Wednesday, April 12, 2006
On April 22, 1806, the Corps of Discovery walked across the bluff where Maryhill Museum now sits.
The museum will commemorate the 200th anniversary of Lewis and Clark at Maryhill during the weekend of April 22 and 23.
The event will feature traditional arts, music and dance presentations by Native Americans from the same communities the Corps of Discovery met in 1805-06.
At 11 a.m. and 2 p.m. both days, traditional drumming and dancing will be performed and from 11 a.m. to 4 p.m., the public can meet Native Americans as they demonstrate traditional beadwork, basketry, leatherwork, and more as they share their rich culture in a tule mat longhouse constructed especially for the museum.
"Those people received us with great kindness..we got...a few pounded roots, fish and Acorns," explorer William Clark wrote in his journal.
Members of the Mid-Columbia Bands of the Yakama Nation have constructed a traditional longhouse of specially prepared poles and handwoven tule reed mats.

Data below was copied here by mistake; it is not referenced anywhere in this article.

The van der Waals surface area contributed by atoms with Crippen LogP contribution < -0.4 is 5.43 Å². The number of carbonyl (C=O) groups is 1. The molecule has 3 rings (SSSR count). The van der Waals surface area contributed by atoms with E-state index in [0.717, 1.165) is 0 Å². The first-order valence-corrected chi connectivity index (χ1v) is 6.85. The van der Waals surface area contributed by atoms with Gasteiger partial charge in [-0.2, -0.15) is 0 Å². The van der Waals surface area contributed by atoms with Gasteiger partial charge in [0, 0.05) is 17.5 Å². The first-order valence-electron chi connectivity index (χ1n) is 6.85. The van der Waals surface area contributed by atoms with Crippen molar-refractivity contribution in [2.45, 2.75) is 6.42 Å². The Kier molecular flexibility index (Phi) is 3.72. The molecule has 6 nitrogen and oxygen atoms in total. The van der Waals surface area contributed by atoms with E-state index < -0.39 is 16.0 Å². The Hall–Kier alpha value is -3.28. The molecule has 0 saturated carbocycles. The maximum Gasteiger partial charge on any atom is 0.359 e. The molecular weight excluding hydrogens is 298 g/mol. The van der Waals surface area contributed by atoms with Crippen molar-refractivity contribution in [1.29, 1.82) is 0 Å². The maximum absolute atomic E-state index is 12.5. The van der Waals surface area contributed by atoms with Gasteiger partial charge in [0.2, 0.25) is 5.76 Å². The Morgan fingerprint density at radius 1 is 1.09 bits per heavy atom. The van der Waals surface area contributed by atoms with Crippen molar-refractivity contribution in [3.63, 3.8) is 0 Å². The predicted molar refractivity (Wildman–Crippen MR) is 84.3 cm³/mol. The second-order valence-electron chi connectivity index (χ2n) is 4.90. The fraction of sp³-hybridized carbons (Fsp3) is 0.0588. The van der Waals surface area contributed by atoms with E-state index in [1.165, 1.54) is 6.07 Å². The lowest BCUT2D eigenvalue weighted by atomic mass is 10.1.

"It is very much like those Lewis & Clark saw along the river during the journey through the Columbia River Gorge," said Colleen Schafroth, executive director.
On Saturday at 1 p.m., Schafroth will lead a walk through the wildflower-covered meadows surrounding the museum to explore some of the plants Lewis & Clark documented on their journey through the Columbia River Gorge.
At 1 p.m., the White Salmon Community Youth Music Project will perform Lewis & Clark era tunes on their fiddles, similar in fashion to those Private Pierre Cruzatte played for the Corps of Discovery and Native Americans. The group will be dressed in period costumes.
At noon, on both days, interpretive talks will be given by Maryhill Museum docents in conjunction with the special exhibition, "Lewis & Clark at Maryhill."
Throughout the weekend, families are invited to explore Lewis & Clark using the activity guide, "Art Discovery: Lewis & Clark at Maryhill," and by participating in Lewis & Clark art activities for children in the EyeSEE Resource Room.
On Sunday at 1 p.m., the public can enjoy a lighthearted performance of "Lewis & Clark Meet the Pirates" by Actors in Action, a professional acting troop based in Portland, Ore., that specialize in interactive presentations that include members of the audience.
Funding for the commemoration was provided by the Yakama Tribal Council of the Confederated Tribes and Bands of the Yakama Nation; Mid-Columbia Medical Center; Klickitat County; Mary Schlick; Francis Connolly; and the Hugh and Jane Ferguson Foundation.